Many Syrian refugees have received asylum for one year, to be renewed as needed. Some of Germany’s provincial interior ministers would like to shorten the period to six months in order to permit expulsions starting in June. They would start with those accused of crimes in Europe, and then perhaps begin deporting broader groups. Like Afghans, Syrians would be sent to zones deemed safe, or to “de-escalation zones” like Idlib province governed by fragile cease-fire agreements.
Would it be acceptable to compel, say, families who have fled Aleppo to return to a home that is flattened but no longer violent? The answer is surely no, both for legal and for moral reasons. As Bill Frelick, the director of refugee rights at Human Rights Watch points out, while in a hearing for refugee status the burden of proof lies with the asylum-seeker, forcible repatriation shifts the burden to the state in question. Have the conditions that compelled flight changed fundamentally and enduringly? In Syria, the threat comes from the Assad regime itself. Even though barrel bombs have stopped falling on Aleppo, returnees would plainly be at risk of persecution and death from the regime and its militias. And no part of Syria can be deemed safe so long as Assad aspires to regain total control. A recent report by the Migration Policy Institute sensibly calls for an end to forced repatriation to all countries in conflict.
The deus ex machina of all refugee situations is voluntary return. Normally one knows that return is safe when refugees go back on their own — at first tentatively and then, once the news spreads, in a flood. But that’s true only when refugees are perched across the border. Most Afghans returned home from Pakistan when the Taliban was routed; few of the Vietnamese boat people in the West went back when conditions improved. In the ensuing years, they had stitched their lives into a new and generally rewarding culture. One can imagine a situation some number of years from now — who knows how many — in which Syrian refugees in Lebanon, Jordan, and Turkey start to return, but those in Europe stay put. And they will stay put. The 2015 refugees are there to stay, unless driven out.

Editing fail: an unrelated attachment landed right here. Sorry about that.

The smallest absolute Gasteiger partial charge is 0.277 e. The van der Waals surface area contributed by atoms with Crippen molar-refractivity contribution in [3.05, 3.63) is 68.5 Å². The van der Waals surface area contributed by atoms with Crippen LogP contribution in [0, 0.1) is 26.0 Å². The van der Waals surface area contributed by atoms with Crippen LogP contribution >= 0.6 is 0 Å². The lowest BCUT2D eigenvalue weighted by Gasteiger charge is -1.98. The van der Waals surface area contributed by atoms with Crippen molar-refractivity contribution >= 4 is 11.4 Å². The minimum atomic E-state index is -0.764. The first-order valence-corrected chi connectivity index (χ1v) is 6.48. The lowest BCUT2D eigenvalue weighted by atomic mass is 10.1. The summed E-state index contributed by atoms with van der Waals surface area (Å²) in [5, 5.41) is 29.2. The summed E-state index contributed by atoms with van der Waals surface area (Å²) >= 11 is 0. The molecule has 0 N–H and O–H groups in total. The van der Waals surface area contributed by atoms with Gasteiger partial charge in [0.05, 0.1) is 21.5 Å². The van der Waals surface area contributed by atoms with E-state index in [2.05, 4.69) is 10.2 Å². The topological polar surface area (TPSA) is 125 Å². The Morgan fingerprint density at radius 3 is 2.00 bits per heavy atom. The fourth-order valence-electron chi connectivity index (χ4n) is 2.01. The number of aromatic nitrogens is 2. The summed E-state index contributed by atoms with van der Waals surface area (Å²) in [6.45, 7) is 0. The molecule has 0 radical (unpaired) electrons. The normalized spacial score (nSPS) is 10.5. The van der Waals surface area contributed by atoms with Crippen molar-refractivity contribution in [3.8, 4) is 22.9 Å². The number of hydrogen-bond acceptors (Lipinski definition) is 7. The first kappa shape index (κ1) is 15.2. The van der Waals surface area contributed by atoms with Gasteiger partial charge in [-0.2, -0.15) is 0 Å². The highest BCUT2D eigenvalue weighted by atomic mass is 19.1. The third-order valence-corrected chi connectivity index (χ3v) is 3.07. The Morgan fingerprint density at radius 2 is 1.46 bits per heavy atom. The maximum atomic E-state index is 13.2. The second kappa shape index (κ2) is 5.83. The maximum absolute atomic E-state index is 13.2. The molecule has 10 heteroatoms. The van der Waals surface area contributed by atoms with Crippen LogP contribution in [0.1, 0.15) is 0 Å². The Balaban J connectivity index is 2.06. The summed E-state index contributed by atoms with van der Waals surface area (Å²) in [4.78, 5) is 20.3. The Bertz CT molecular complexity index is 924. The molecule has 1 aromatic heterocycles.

Pain is always the best teacher, and there is a painful lesson here for Europe. The original sin in which the migration crisis was born, as I pointed out last year in Foreign Policy, was the failure to take decisive action while the storm was still on the horizon. If the EU had taken collective action in 2014, it could have avoided the chaotic human flood that in turn provoked a political backlash. If the West, more broadly — and here I include the United States — had had the sense to fully fund refugee efforts in the neighboring countries, far fewer people would have sought asylum in Europe. A humanitarian catastrophe in Syria need not have produced a political catastrophe in Europe.
Can Europe learn this lesson? At the moment, perhaps not. The refugee crisis is only the most dramatic manifestation of the immense phenomenon of illegal, uncontrolled migration to Europe. The millions on the move pose a graver challenge to Europe’s future than illiberal democracy in the east or financial profligacy in the south — or even Russia, for that matter. The EU needs a coherent policy on refugees and on migration. But it’s precisely the nationalist backlash, of which the debate in Germany over forcing the Syrians back home is only a single small example, that has precluded the strengthening of European institutions desperately needed to deal with Europe-wide problems.
Europe has gotten itself into a pickle. But it must not take out its failure on the migrants.